Journal Writing
Charlotte Rains Dixon  

Journaling: Days of Future Past

I've been writing in my journal regularly again and I love it because I come up with all kinds of brilliance epiphanies.  (You can read my most recent journaling epiphany here.)

Yesterday, the thought occurred to me that there are two kinds of journalers:

–Those who basically dissect the past in their diaries

–Those who prefer to write about the future

I fall squarely into the latter camp. Hmmm.  Let's discuss.

Anais Nin famously said, "We write to live twice, in the moment and in the retrospection." Nin, also famously, was a kick-ass writer who specialized in getting her journals published.  And said journals were full of all kinds of juicy affairs, as well as creative thoughts.  (Or so I've heard, I've only managed to get through part of the first one.)

Brief aside for an interesting thought: if Nin were alive today, would she be a blogger?  I suspect so.

But when I write about what happened to me the day before, I get bored and rush through it.  I feel compelled to note it for some mythical future reader (unless I decide to burn all my journals, which is a real possibility).  I don't really enjoy this living twice thing.  And its not that I'm bored with my life, because I'm not, I love my life, for the most part.

So what gives?

What comes out in my Moleskine, when I allow myself just to let loose, is a volley of ideas, things I want to ponder that perhaps grew out of what happened recently, thoughts on blog posts, articles and books.  That kind of stuff is what populates my journals.  Also recipes, notes from phone calls, lectures, sermons, and conversations, names of websites, phone numbers and so on.

But not a lot about what happened to me the day before.  When I force myself to write in my journal a certain way, that's what comes out.  In the most boring of fashions imaginable.  I'm bored with it, so I feel sorry for my future readers, because if I'm bored think how bored they will be.  (The one exception to this is when I write about specific things in terms of a writing exercise, such as noting details of a person I saw, or relating dialogue.)

I'm not a person who reads books twice, either.  Recently, friends and family members have been so enthralled with the book Shadow of Night that they've either read it or listened to it twice.  The thought of doing that slays me.  There are so many books in the world, I want to go on to the next one.  (Of course I'm still slogging through Shadow of Night, so I've not even finished it once yet.)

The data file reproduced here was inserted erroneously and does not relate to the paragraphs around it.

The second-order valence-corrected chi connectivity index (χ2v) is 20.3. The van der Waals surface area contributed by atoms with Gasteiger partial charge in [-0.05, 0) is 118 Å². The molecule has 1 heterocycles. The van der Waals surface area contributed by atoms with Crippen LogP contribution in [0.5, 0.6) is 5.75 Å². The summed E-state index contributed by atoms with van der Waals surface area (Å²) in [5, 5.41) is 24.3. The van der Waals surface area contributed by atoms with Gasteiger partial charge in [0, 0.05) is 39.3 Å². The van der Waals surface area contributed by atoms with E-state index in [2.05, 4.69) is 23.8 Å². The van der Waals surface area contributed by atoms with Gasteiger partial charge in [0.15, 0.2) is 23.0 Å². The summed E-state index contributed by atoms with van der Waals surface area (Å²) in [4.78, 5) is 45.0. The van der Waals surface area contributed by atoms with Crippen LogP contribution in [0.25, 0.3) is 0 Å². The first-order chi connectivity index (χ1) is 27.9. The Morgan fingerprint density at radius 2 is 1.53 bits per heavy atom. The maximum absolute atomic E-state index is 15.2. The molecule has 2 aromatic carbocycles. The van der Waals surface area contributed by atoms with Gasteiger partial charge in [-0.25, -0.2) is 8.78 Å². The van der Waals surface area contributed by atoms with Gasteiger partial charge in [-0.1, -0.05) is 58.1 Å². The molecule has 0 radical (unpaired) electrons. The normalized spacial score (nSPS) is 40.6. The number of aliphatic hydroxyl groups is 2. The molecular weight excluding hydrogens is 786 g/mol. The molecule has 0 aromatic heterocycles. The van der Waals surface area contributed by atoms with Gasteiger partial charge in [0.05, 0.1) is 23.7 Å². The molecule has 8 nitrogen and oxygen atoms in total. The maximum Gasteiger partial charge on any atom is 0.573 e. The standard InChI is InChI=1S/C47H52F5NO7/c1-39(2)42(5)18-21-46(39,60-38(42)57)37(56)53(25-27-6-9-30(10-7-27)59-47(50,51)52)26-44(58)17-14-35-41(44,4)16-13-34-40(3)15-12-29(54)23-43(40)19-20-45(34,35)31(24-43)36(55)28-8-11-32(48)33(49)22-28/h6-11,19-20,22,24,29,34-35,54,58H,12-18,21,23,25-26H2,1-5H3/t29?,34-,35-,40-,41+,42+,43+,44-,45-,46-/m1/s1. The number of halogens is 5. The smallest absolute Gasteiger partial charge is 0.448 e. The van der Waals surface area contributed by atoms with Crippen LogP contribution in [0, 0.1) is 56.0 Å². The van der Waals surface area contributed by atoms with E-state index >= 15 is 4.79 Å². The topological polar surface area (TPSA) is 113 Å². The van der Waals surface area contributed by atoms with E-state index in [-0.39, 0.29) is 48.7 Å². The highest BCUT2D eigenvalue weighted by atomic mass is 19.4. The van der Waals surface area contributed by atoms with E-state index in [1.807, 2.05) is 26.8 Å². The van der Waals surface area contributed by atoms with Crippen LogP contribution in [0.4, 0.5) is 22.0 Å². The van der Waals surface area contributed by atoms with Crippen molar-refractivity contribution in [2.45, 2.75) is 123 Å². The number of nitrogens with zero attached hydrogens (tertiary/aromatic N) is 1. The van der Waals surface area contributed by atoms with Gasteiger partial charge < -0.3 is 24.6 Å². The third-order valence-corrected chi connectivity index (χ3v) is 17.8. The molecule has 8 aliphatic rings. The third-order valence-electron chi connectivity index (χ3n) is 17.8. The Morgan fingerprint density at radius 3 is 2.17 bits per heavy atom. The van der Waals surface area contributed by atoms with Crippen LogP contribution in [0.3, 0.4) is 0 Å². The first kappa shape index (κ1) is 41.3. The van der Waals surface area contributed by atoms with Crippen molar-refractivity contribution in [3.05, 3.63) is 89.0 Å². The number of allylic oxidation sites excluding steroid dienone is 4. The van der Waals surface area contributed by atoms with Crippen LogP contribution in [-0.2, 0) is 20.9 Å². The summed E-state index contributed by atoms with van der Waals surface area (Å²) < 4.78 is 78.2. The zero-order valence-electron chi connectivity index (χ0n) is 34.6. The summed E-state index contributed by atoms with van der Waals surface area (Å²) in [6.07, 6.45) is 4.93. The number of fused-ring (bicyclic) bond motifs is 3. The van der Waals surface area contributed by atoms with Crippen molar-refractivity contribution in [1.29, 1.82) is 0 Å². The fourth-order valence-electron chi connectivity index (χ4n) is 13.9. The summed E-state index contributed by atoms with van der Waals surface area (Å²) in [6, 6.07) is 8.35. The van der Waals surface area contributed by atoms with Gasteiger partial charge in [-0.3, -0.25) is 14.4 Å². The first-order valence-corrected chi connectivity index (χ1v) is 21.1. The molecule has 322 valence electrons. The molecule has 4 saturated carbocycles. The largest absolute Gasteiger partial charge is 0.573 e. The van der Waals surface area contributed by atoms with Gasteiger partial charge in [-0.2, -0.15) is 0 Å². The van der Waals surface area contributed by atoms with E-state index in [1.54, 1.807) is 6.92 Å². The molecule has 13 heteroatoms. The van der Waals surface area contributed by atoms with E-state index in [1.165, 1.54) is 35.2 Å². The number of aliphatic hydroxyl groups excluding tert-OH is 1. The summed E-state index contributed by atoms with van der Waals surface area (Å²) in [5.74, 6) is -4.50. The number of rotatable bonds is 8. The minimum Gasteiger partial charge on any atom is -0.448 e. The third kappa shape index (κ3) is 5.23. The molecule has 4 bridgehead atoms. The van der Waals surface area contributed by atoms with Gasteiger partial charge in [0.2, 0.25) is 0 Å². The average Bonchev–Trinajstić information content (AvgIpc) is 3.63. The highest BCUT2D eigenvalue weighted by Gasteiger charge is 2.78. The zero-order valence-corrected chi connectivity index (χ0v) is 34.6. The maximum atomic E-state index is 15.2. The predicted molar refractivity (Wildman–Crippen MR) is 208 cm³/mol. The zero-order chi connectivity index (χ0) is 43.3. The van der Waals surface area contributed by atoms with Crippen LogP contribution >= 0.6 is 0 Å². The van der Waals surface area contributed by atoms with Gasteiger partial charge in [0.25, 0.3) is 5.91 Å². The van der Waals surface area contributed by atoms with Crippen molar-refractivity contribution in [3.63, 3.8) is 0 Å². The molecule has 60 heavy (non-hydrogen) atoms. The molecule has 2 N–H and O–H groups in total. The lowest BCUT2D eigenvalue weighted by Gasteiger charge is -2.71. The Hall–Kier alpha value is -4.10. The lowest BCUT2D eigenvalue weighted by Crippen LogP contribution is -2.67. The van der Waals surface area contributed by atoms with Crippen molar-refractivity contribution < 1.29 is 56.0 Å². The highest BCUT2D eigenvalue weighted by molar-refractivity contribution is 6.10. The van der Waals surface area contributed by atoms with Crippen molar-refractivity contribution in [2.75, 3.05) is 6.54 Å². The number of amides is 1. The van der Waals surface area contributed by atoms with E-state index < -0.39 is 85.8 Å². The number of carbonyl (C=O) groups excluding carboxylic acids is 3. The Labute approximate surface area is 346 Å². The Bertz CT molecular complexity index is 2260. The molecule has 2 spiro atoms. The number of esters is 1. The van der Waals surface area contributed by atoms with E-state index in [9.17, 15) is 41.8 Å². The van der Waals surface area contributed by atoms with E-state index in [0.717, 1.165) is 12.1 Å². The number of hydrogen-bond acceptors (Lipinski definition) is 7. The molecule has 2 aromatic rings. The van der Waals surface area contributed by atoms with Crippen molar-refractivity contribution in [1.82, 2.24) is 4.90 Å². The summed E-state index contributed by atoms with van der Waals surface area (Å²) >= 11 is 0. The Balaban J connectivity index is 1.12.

All this forces me to one conclusion: I've a shallow, impatient mind.


What about you?  Do you have a deep, thoughtful mind that loves to dissect every aspect of the day before?  What do you journal about (if you dare tell)?

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0 thoughts on “Journaling: Days of Future Past

  1. Melissa Marsh

    It depends. On the days I’m feel retrospective, I’ll pen some deep thoughts and dissect them. Other days it’s just a play-by-play of what I did that day. The historian in me hopes that someday (if I keep my journals) those details will be important to someone. Maybe that is wishful thinking, though…

  2. Charlotte Dixon

    I predict that many years in the future, after your death, your papers, including your journals, will be donated to a library where future scholars will pour over them for clues to the genesis of all your published books!  Thanks for commenting.

  3. Patty

    Well, if you’re getting epiphanies from journaling Charlotte, it doesn’t sound shallow to me. Epiphanies are good! My journaling is a little haphazard, but when I do it it’s more like expressive writing, usually starting from a feeling I’m experiencing in the moment. I always feel good afterwards. But I have no interest in (or perhaps gift for) documenting my days. I do bore myself that way too. Now, Anais Nin led a pretty wild life as I recall; maybe that’s the secret to being a good diarist.

  4. J.D.

    Dissect? Maybe. I have contemplated reading Aais Nin again. The first time I only looked at the pictures.

  5. Charlotte Dixon

    Heehee, maybe you and I need to go kick up our heels a bit more, Patty!  Yes, as I recall, Nin was married to two men at the same time–one on the west coast, one on the east coast.  Neither or her husbands knew about the other.  Now that's gutsy.  Not sure it's something to emulate, but it is gutsy!  Thanks for dropping by.

  6. Charlotte Dixon

    LOL!  I'm pretty sure I did the same thing, skimmed through the boring stuff and skipped to the juicy parts, like her affair with Henry Miller.  Maybe I should go back to her work as well.

  7. nicholas garcia

    I must say journaling is, was, and will be intertwined with my life. My journal has been like a companion for many years. Evolving as I have evolved, but maybe not so much in a traditional fashion. What I mean by that if you expecting any form or order to my write it will not be there. Some days it was my sounding board. Other days it was lecturing me. And buried in the mist of all that crap there are a few shining gems of thought. Yes there were a few times when I put the pen and paper down and walked away. Bored with the dribble I was writing. Feeling obligated to write vs. getting to write. Don’t get me wrong I love to write. My daily challenge to find words to translate my thoughts. But I will be dammed if I will write because I have to and not because I want to. As it ends up I find my way back to my paper and pen, promising myself not to defile the pages by being such a prick of misery. We will see were I go with it this time.

  8. Charlotte Dixon

    Thanks for weighing in Nicholas.  It sounds like your journal has been your constant companion and has served you well in many ways.  Amazing and very cool.  I love reading about all the ways you've used it.  Thanks for commenting!

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